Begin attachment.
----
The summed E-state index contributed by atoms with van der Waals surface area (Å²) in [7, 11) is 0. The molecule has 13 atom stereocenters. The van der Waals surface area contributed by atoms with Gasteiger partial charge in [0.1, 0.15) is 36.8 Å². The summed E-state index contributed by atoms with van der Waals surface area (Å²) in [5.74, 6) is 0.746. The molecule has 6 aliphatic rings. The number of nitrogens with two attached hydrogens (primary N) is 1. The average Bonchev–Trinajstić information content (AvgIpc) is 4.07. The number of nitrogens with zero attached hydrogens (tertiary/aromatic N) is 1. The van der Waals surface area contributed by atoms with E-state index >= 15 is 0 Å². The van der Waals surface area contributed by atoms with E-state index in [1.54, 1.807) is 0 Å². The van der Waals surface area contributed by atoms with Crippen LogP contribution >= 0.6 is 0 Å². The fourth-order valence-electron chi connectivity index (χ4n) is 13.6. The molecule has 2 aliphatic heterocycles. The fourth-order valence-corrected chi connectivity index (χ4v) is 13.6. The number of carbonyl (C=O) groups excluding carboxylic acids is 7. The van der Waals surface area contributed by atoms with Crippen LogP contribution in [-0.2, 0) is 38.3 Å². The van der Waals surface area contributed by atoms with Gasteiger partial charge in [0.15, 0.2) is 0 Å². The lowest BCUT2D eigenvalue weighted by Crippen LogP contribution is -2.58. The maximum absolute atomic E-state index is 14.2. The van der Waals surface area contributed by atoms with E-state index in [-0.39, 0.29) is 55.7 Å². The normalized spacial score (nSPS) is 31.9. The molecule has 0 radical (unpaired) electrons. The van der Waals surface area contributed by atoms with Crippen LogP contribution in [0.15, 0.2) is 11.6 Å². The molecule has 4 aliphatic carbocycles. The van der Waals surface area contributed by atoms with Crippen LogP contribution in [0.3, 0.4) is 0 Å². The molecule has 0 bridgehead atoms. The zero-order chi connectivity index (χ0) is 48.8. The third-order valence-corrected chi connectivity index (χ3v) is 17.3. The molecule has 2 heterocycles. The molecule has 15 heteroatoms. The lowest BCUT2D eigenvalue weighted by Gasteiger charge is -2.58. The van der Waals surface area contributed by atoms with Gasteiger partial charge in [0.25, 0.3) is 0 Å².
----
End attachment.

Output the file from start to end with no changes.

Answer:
The summed E-state index contributed by atoms with van der Waals surface area (Å²) in [7, 11) is 0. The molecule has 13 atom stereocenters. The van der Waals surface area contributed by atoms with Gasteiger partial charge in [0.1, 0.15) is 36.8 Å². The summed E-state index contributed by atoms with van der Waals surface area (Å²) in [5.74, 6) is 0.746. The molecule has 6 aliphatic rings. The number of nitrogens with two attached hydrogens (primary N) is 1. The average Bonchev–Trinajstić information content (AvgIpc) is 4.07. The number of nitrogens with zero attached hydrogens (tertiary/aromatic N) is 1. The van der Waals surface area contributed by atoms with E-state index >= 15 is 0 Å². The van der Waals surface area contributed by atoms with E-state index in [1.54, 1.807) is 0 Å². The van der Waals surface area contributed by atoms with Crippen LogP contribution >= 0.6 is 0 Å². The fourth-order valence-electron chi connectivity index (χ4n) is 13.6. The molecule has 2 aliphatic heterocycles. The fourth-order valence-corrected chi connectivity index (χ4v) is 13.6. The number of carbonyl (C=O) groups excluding carboxylic acids is 7. The van der Waals surface area contributed by atoms with Crippen LogP contribution in [-0.2, 0) is 38.3 Å². The van der Waals surface area contributed by atoms with Gasteiger partial charge in [0.15, 0.2) is 0 Å². The lowest BCUT2D eigenvalue weighted by Crippen LogP contribution is -2.58. The maximum absolute atomic E-state index is 14.2. The van der Waals surface area contributed by atoms with E-state index in [-0.39, 0.29) is 55.7 Å². The normalized spacial score (nSPS) is 31.9. The molecule has 0 radical (unpaired) electrons. The van der Waals surface area contributed by atoms with Crippen LogP contribution in [0.15, 0.2) is 11.6 Å². The molecule has 4 aliphatic carbocycles. The van der Waals surface area contributed by atoms with Crippen LogP contribution in [0.3, 0.4) is 0 Å². The molecule has 0 bridgehead atoms. The zero-order chi connectivity index (χ0) is 48.8. The third-order valence-corrected chi connectivity index (χ3v) is 17.3. The molecule has 2 heterocycles. The molecule has 15 heteroatoms. The lowest BCUT2D eigenvalue weighted by Gasteiger charge is -2.58. The van der Waals surface area contributed by atoms with Gasteiger partial charge in [0.25, 0.3) is 0 Å².